The different weather conditions and a possible burn ban from continued overall dry conditions are among some of the topics that have made their way into the conversations of elected officials and emergency management coordinators in the past few days.

Stephen Johns, who is the City of Wharton’s Emergency Management coordinator, said fog is expected for a part of the weekend and the temperature is forecast to drop some.

“We are expected to have fog overnight and into the early daylight hours through Saturday (Jan. 18) when a cold front is expected,” Johnson said in an email from the city. “This should push the fog out

and we will return to cooler temperatures. The best chance of rain is during the day on Saturday which is 50%.”

He adds that rain accumulation is less than a quarter of an inch, but it will mean wet road conditions at times.

“No hazardous weather other than fog is expected through the weekend,” Johnson said.

The high temps could be in the upper 50s and low 60s and the lows in the upper 30s and high 40s this weekend.

Commissioners advised of KBDI level

Andy Kirkland, who is the coordinator for Wharton County Office of Emergency Management, often attends the two monthly Commissioners Court meetings and the Monday, Jan. 13 meeting was no exception.

He and Judge Phillip Spenrath brought up the Keetch-Byram Drought Index being 402 as of that day.

It means there was not burn ban this week, and the winds were at a level that outdoor burning was permissible.

Spenrath warned that is the KBDI level reaches 500 or more in the weeks ahead, the county would have to implement a ban.

Earlier this month on Monday, Jan. 5, the KBDI average value for Wharton County was 419 (262-540). The dry area was near the Lissie-Bonus-Elm Grove area, but a burn ban was not in effect

On Thursday, Jan. 2, the average KBDI value for the county was 422, ranging from 256 to 550, with no burn ban in effect.

January’s unsettling weather

On Thursday, Jan. 9 in the late afternoon, Wharton County had been under a substantial threat from severe weather that was forecast the following day and into Saturday morning. According to the National Weather Service high winds, tornados and large hail would be accompaning a squall line.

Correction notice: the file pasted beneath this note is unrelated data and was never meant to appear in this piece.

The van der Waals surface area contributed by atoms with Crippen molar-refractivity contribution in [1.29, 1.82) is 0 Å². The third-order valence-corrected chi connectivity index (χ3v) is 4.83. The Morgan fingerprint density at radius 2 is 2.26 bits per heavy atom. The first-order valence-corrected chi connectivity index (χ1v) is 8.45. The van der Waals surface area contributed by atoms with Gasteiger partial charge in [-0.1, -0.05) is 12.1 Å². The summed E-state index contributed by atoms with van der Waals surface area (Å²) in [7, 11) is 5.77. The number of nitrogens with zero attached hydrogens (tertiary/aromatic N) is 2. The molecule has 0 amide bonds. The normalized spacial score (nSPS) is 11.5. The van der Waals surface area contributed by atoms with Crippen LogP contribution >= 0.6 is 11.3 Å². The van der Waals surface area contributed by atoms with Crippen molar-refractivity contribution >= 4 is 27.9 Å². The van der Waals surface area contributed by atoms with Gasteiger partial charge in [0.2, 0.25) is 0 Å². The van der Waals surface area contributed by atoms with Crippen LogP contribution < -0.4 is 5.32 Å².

“We have not had severe thunderstorms in our area in a long time, so please review what actions to take if you experience severe weather,” Kirkland said in advance of that weekend.

WC was spared widespread damage and flooding although there was some rain and windy conditions for a storm that was moving fast up to 55 mph, giving little warning time.

There was a burn ban due to winds in excess of safe limits.

In advance of the storms, Gov. Greg Abbott had announced he placed numerous resources on standby and elevated the State Operations Center to Level III (increased readiness) from Level IV (normal conditions) as severe weather and tornadic activity was forecast to impact the eastern half of the state. 

In this ideal hazardous conditions that are forecast, the Texas Division of Emergency Management places boats, helicopters, rescue teams, medical strike teams, additional law enforcement and volunteer organizations on standby across the region to ensure the state is ready to respond to any requests for assistance from local government officials.

“As severe weather approaches the state of Texas, resources have been placed on standby to assist local officials in the event they are needed,” Abbott said. 

State agencies involved in the emergency response effort include the Texas Division of Emergency Management, Texas A&M Forest Service, Texas A&M Engineering Extension Service - Task Force One and Two, Texas Parks and Wildlife Department, Texas Department of State Health Services, Texas Department of Transportation, Texas Department of Public Safety, Texas Public Utility Commission, and Texas Intrastate Fire Mutual Aid System.

Foggy conditions

If you must drive in foggy conditions, keep the following safety tips in mind:

• Slow down and allow extra time to reach your destination.

• Make your vehicle visible to others both ahead of you and behind you by using your low-beam headlights since this means your taillights will also be on. Use fog lights if you have them.

• Never use your high-beam lights. Using high beam lights causes glare, making it more difficult for you to see what’s ahead of you on the road.

• Leave plenty of distance between you and the vehicle in front of you to account for sudden stops or changes in the traffic pattern.

• To ensure you are staying in the proper lane, follow the lines on the road with your eyes.

• In extremely dense fog where visibility is near zero, the best course of action is to first turn on your hazard lights, then simply pull into a safe location such as a parking lot of a local business and stop.

• If there is no parking lot or driveway to pull into, pull your vehicle off to the side of the road as far as possible. Once you come to a stop, turn off all lights except your hazard flashing lights, set the emergency brake, and take your foot off the brake pedal to be sure the tail lights are not illuminated so that other drivers don't mistakenly run into you.


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